The Healer and The Green Archer

J.L. Weinmeister

*Trigger Warning: This story contains brief descriptions of gore. 

When I finish telling you the story of Daija and her upcoming kezdin, I check the time. We can fit in one more story before we have to be at the arena. Let me tell you Daija’s favorite bedtime story.

* * * * *

In a bygone time, there was a young healer who worked near her town’s arena. Her hospital cared for all the injured competitors. It was mid-autumn, the start of courtship season; and she had her first patient.

He was lying on one of sick beds in a room closed off by thin wooden walls, giving him privacy. A suitor’s identity is his biggest secret. He had a thin wooden mask that was painted green with an arrow detail on his forehead. It only covered the top half of his face.

“Would you be more comfortable if you removed your mask?” the healer asked.

“No, thank you,” the man said. “I shall be known only as The Green Archer. My true name is mine to keep.”

“Of course.” She took inventory of his wounds. They didn’t look life-threatening, but some of them would need to be tended to immediately. He had a thin, shallow gash on his right side that looked the most urgent. “What event were you competing in?” she asked as she placed her hands on either side of the wound to heal it.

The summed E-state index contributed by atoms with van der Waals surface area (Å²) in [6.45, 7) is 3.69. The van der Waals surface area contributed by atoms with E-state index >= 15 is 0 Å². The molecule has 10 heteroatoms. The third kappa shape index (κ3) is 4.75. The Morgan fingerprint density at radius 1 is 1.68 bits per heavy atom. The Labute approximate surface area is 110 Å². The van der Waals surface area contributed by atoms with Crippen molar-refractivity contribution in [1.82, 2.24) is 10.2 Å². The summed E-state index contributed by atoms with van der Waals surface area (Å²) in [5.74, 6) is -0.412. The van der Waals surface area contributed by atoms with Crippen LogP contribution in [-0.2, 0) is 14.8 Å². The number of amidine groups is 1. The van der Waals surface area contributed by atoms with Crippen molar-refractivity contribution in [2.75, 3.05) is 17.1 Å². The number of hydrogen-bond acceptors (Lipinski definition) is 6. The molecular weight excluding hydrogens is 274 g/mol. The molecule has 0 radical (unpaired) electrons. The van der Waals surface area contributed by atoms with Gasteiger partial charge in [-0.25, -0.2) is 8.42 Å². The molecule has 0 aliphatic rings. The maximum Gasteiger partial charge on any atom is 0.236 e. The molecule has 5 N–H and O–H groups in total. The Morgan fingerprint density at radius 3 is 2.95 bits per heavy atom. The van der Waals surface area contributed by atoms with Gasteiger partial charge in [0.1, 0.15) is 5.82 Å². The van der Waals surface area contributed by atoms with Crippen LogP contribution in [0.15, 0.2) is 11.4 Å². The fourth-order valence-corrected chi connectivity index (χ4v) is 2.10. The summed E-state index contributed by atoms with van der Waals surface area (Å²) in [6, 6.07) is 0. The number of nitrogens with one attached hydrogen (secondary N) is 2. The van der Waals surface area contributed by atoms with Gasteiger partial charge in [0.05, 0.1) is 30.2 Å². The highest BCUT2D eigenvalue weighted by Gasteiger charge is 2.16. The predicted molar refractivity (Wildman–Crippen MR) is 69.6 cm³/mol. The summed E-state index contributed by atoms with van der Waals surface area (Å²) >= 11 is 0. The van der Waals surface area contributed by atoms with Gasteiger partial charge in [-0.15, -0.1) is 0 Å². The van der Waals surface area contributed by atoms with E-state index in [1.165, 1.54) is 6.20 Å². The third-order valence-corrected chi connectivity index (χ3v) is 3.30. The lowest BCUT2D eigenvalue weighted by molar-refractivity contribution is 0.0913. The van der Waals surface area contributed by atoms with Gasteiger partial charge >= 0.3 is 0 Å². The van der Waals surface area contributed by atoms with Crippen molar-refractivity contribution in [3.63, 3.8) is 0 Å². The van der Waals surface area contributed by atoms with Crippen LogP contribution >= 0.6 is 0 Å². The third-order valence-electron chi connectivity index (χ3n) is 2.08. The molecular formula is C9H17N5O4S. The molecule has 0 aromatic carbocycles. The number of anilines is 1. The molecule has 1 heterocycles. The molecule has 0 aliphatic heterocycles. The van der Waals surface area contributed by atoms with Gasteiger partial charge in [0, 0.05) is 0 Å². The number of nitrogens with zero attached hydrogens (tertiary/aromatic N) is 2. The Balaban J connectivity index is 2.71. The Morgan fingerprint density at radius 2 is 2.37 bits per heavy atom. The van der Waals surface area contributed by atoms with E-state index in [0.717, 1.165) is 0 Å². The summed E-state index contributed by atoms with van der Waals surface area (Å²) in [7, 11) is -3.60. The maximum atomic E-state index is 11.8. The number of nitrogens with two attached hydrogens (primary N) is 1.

“Fencing.”

The cut closed, the skin knitting together without leaving a scar. “This is one of the better fencing wounds I’ve seen.”

“The other guy looks worse.”

She moved onto the next wound. “So you won?”

“Yes.”

“Congratulations. Was it Round Five?”

“No. We have two more rounds.”

She healed the last of his wounds. “Good luck,” she said as the law enforcer who had been waiting outside escorted him back to the competitors’ lodging.

A few weeks later, the healer entered her patient’s room and found herself with The Green Archer once more. This time he had a broken arm and bruises all down his left side. “What was it this time?” she asked him.

“Equestrian event. I got thrown from my annsud.”

“I’m guessing you’ve been eliminated from the kezdin?”

“Again,” he said. “I lost the last kezdin because of a singing round. No injuries there, except to my pride.”

The healer smiled. After fixing his wounds, she sent him on his way.

A month later, The Green Archer was back again. He was unconscious when she entered the room, and she had to work quickly to save him. According to the vishee who dropped him off, he had received a nasty head injury in a hand-to-hand combat fight.

The vishee wasn’t wrong. The Green Archer’s skull was cracked and his hair was wet with blood. In order to fully assess his injuries, the healer had no choice but to remove his mask. She carefully lifted it off his face, revealing swollen purple bruises. He was currently unrecognizable.